What advice would you give to people in the business who are worried about the future?
It is the unknown that is so difficult. But this too shall pass. I’m not a natural optimist but I believe our industry will bounce back. People will want movies and TV shows and escapism and entertainment, and our businesses will recover and flourish again. For those not working now, hang in there, it will come – and try to enjoy time, with partners, kids, the spring, Netflix.

What contingency plans are you making for the next few months?
We have furloughed a few people who can’t do their jobs, such as our reception/front of house team. But mostly we are working very long hours to try and keep up productivity on the film and keep development moving. We want to come through this having preserved our people’s jobs. We managed to complete negotiations for a project with Netflix in the last couple of weeks, which keeps us all looking forward to a positive future.

What advice do you have for home working?
Get dressed. No PJ’s. And sort your home internet. First, when it crashes, check if your kids are on RoBlox. Second, have alternative internet solutions. I have ethernet broadband, a 4G router and my neighbours’ wifi password as they are away.

If you have young children, how are you managing to keep them entertained and educated while you work?
OK, that bit is nuts. Trying to make a film with every crew member in isolation, keep a company moving forward, preserve jobs – and then be a full-time teacher/childcarer? Are you kidding me?! In the first two weeks it was pretty much chaos and tragedy, which I barely survived with the use of mum WhatsApp groups and wine. On one occasion, my delightful, helpful 10 year old punched me for taking another work call. I deserved it.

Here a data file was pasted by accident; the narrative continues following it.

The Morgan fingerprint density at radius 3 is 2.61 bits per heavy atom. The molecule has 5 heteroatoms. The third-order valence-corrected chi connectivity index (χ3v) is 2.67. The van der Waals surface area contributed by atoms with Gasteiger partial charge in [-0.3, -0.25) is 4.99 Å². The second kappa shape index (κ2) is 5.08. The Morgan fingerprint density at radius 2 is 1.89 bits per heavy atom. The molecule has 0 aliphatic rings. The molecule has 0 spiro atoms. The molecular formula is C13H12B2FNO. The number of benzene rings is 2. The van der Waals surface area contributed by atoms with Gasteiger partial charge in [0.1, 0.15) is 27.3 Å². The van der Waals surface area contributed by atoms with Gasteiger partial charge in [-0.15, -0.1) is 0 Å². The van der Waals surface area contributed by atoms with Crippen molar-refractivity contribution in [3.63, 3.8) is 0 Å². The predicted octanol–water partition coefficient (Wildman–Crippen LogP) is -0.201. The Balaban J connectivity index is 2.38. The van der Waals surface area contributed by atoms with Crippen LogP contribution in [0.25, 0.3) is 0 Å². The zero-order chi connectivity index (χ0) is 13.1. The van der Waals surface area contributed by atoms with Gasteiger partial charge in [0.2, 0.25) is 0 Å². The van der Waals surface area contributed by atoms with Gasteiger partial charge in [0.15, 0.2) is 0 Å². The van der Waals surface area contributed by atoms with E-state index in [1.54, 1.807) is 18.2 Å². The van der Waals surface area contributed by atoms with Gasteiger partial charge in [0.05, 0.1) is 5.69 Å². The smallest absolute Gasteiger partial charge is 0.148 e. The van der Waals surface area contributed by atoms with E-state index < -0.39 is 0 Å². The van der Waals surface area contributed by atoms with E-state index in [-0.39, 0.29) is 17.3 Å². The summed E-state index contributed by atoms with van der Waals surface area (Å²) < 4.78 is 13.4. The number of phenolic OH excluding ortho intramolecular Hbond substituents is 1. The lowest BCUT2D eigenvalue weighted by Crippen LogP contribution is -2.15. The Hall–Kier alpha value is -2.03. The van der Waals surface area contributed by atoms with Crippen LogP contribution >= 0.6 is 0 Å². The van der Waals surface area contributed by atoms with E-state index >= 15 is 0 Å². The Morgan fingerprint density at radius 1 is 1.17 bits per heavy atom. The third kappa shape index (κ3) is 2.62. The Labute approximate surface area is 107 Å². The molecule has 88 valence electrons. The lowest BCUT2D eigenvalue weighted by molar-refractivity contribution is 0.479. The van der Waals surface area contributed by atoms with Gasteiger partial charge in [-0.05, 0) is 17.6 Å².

Luckily I then had my child-carer agree to come back to work isolating alongside us. She has turned herself into nanny, PA, cook, cleaner, teacher, dog walker, IT support and diary liaison with the office. And she dyed my hair. Life would be wholly impossible otherwise.

What are you listening to and watching and reading during this time?
Radio 4 in the morning, the 10 o’clock news. Most of my scant time to watch TV is with my kid – her choices are always You’ve Been Framed and Would I Lie To You?. We’ve seen a lot of Rob Brydon in lockdown. Britain’s Got Talent at the weekend. I managed to sneak a couple of adult hours to watch Quiz, which was great, but that’s it. So many box sets, so little time.

How do you differentiate the weekend from the week?
Weekend? Oh yeah – those days when my kid gets even more fed up that I have to work. We go out for a cycle Saturday morning and do a movie night. And I pick up the dog poop in the garden. The rest is a blur.

What is the first thing you will do when the lockdown is lifted?
Get a pedicure. I can’t even bear to look.

What positive change might this bring to the industry?
Everyone talks about the fact that we have proved homeworking works. But I think on the contrary we will value the company and presence of our colleagues so much more. I hope we will never take that for granted again.